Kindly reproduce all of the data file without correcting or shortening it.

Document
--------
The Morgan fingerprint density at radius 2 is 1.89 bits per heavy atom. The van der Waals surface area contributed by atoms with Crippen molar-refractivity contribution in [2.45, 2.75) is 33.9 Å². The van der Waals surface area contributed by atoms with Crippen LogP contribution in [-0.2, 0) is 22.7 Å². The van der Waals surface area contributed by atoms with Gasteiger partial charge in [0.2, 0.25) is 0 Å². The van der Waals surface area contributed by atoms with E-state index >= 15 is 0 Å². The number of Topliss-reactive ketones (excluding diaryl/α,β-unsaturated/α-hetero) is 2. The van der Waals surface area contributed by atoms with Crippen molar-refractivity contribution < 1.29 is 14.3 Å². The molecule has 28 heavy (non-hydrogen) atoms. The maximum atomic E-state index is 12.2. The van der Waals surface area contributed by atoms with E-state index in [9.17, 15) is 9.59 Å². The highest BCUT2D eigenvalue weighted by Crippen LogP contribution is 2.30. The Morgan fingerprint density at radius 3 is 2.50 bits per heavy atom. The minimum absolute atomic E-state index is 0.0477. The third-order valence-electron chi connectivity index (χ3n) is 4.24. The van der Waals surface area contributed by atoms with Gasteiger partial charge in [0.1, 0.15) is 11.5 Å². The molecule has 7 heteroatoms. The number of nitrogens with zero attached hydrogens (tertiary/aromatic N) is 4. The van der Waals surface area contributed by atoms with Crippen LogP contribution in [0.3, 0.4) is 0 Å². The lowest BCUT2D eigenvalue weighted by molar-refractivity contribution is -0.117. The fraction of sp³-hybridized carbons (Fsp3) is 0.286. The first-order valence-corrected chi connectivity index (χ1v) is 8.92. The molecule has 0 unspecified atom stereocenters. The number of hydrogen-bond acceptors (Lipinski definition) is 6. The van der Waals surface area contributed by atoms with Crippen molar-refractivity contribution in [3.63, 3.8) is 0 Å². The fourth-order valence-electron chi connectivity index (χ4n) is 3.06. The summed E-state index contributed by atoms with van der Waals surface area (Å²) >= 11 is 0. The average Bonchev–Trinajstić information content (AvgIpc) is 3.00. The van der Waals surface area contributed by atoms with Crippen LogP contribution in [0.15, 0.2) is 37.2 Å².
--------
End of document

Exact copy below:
The Morgan fingerprint density at radius 2 is 1.89 bits per heavy atom. The van der Waals surface area contributed by atoms with Crippen molar-refractivity contribution in [2.45, 2.75) is 33.9 Å². The van der Waals surface area contributed by atoms with Crippen LogP contribution in [-0.2, 0) is 22.7 Å². The van der Waals surface area contributed by atoms with Gasteiger partial charge in [0.2, 0.25) is 0 Å². The van der Waals surface area contributed by atoms with E-state index >= 15 is 0 Å². The number of Topliss-reactive ketones (excluding diaryl/α,β-unsaturated/α-hetero) is 2. The van der Waals surface area contributed by atoms with Crippen molar-refractivity contribution < 1.29 is 14.3 Å². The molecule has 28 heavy (non-hydrogen) atoms. The maximum atomic E-state index is 12.2. The van der Waals surface area contributed by atoms with E-state index in [9.17, 15) is 9.59 Å². The highest BCUT2D eigenvalue weighted by Crippen LogP contribution is 2.30. The Morgan fingerprint density at radius 3 is 2.50 bits per heavy atom. The minimum absolute atomic E-state index is 0.0477. The third-order valence-electron chi connectivity index (χ3n) is 4.24. The van der Waals surface area contributed by atoms with Gasteiger partial charge in [0.1, 0.15) is 11.5 Å². The molecule has 7 heteroatoms. The number of nitrogens with zero attached hydrogens (tertiary/aromatic N) is 4. The van der Waals surface area contributed by atoms with Crippen LogP contribution in [0.3, 0.4) is 0 Å². The lowest BCUT2D eigenvalue weighted by molar-refractivity contribution is -0.117. The fraction of sp³-hybridized carbons (Fsp3) is 0.286. The first-order valence-corrected chi connectivity index (χ1v) is 8.92. The molecule has 0 unspecified atom stereocenters. The number of hydrogen-bond acceptors (Lipinski definition) is 6. The van der Waals surface area contributed by atoms with Crippen molar-refractivity contribution in [3.63, 3.8) is 0 Å². The fourth-order valence-electron chi connectivity index (χ4n) is 3.06. The summed E-state index contributed by atoms with van der Waals surface area (Å²) >= 11 is 0. The average Bonchev–Trinajstić information content (AvgIpc) is 3.00. The van der Waals surface area contributed by atoms with Crippen LogP contribution in [0.15, 0.2) is 37.2 Å².